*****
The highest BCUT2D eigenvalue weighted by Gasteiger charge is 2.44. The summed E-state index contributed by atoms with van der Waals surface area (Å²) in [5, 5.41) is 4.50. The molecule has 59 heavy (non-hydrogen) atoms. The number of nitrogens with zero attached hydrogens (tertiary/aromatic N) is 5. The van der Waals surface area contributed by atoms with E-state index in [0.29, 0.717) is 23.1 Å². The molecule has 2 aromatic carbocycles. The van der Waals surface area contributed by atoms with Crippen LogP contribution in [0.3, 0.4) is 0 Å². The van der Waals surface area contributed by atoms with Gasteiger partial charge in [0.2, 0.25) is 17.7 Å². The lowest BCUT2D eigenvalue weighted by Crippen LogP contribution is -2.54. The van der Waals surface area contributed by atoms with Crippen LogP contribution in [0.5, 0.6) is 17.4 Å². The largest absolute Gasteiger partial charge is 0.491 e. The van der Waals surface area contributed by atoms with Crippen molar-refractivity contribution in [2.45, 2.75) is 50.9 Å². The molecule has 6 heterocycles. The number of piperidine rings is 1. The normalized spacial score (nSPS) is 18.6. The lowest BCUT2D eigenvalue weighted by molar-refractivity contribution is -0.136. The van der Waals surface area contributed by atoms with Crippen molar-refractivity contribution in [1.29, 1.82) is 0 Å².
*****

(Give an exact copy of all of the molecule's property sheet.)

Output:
The highest BCUT2D eigenvalue weighted by Gasteiger charge is 2.44. The summed E-state index contributed by atoms with van der Waals surface area (Å²) in [5, 5.41) is 4.50. The molecule has 59 heavy (non-hydrogen) atoms. The number of nitrogens with zero attached hydrogens (tertiary/aromatic N) is 5. The van der Waals surface area contributed by atoms with E-state index in [0.29, 0.717) is 23.1 Å². The molecule has 2 aromatic carbocycles. The van der Waals surface area contributed by atoms with Crippen LogP contribution in [0.3, 0.4) is 0 Å². The van der Waals surface area contributed by atoms with Gasteiger partial charge in [0.2, 0.25) is 17.7 Å². The lowest BCUT2D eigenvalue weighted by Crippen LogP contribution is -2.54. The van der Waals surface area contributed by atoms with Crippen LogP contribution in [0.5, 0.6) is 17.4 Å². The largest absolute Gasteiger partial charge is 0.491 e. The van der Waals surface area contributed by atoms with Crippen molar-refractivity contribution in [2.45, 2.75) is 50.9 Å². The molecule has 6 heterocycles. The number of piperidine rings is 1. The normalized spacial score (nSPS) is 18.6. The lowest BCUT2D eigenvalue weighted by molar-refractivity contribution is -0.136. The van der Waals surface area contributed by atoms with Crippen molar-refractivity contribution in [1.29, 1.82) is 0 Å².